Monday, December 11, 2006

Nautical knowledge

click photo to enlarge
As I watched these two yachts sail out of the mouth of the River Wyre into the Irish Sea on a cold, calm December day, I quietly reflected that I know next to nothing about modern boats. However, I thought, I can keep up my end of the conversation in a discussion about eighteenth and nineteenth century warships and merchantmen! From "first rates" to "sixth rates", frigates to sloops, xebecs to luggers and polacres, I'm familiar with them all through the writing of Patrick O'Brian.

The twenty novels (warning - plots revealed later in link) describing the adventures of Captain Jack Aubrey and his ship's surgeon (and intelligence agent), Dr Stephen Maturin, are a wonderful combination of high adventure, political and personal intrigue, naval warfare, science and natural history. For me that's a compelling combination, and I've read the complete collection twice in the past ten years. I'm not usually a fan of the "historical novel", but these books are as different from a typical example of that genre as Beethoven is from Britney Spears. One leaves these stories having been both entertained and informed: these are literate books, and the intelligence of the author shines through every page. An incidental pleasure of reading the novels is to discover just how many of the phrases that we use in everyday life - "the bitter end", "no great shakes", "show his true colours", "square meal", to name but a few - have a naval or nautical lineage. The 2003 film, "Master & Commander: The Far Side of the World", starring Russell Crowe, is a good film and an introduction to the world the novels describe. But it isn't a patch on the books! If you want a few months of deep enjoyment, search them out.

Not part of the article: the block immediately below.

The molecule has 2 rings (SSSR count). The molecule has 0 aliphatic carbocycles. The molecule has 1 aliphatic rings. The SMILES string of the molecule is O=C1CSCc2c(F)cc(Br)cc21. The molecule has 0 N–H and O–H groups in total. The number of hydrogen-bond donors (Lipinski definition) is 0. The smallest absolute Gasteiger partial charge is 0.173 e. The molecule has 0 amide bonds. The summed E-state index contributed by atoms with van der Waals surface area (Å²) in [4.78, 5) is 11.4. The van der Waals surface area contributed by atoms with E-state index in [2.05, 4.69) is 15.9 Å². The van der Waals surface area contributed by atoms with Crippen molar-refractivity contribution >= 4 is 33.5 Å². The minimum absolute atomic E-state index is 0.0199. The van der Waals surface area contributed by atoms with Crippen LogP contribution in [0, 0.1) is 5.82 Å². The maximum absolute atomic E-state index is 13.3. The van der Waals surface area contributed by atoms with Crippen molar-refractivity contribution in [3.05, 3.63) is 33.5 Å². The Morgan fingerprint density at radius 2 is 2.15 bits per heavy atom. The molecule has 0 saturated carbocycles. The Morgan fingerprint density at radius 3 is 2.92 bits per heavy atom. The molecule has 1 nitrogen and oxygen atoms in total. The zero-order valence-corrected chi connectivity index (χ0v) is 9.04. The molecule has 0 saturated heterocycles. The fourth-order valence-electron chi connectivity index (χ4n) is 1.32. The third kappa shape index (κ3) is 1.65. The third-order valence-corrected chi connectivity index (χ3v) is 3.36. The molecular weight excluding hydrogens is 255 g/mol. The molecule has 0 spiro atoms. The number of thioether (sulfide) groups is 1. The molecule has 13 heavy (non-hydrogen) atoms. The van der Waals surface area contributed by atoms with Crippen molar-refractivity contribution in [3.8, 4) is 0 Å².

A photograph of distant yachts on a flat sea doesn't offer much visual interest, so I filled the right of the frame with the silhouette of the end of Fleetwood Pier. This acts as a pointer, a frame, and a compositional balance for the yachts, and its reflection adds interest to the water. Fortunately there were a couple of points of colour on the yacht to give accents to this blue and dark brown scene. I used a long zoom lens at 184mm (35mm equivalent), with the camera set to Aperture Priority (f6.3 at 1/500 sec), with the ISO at 100, and -0.3EV.
photograph & text (c) T. Boughen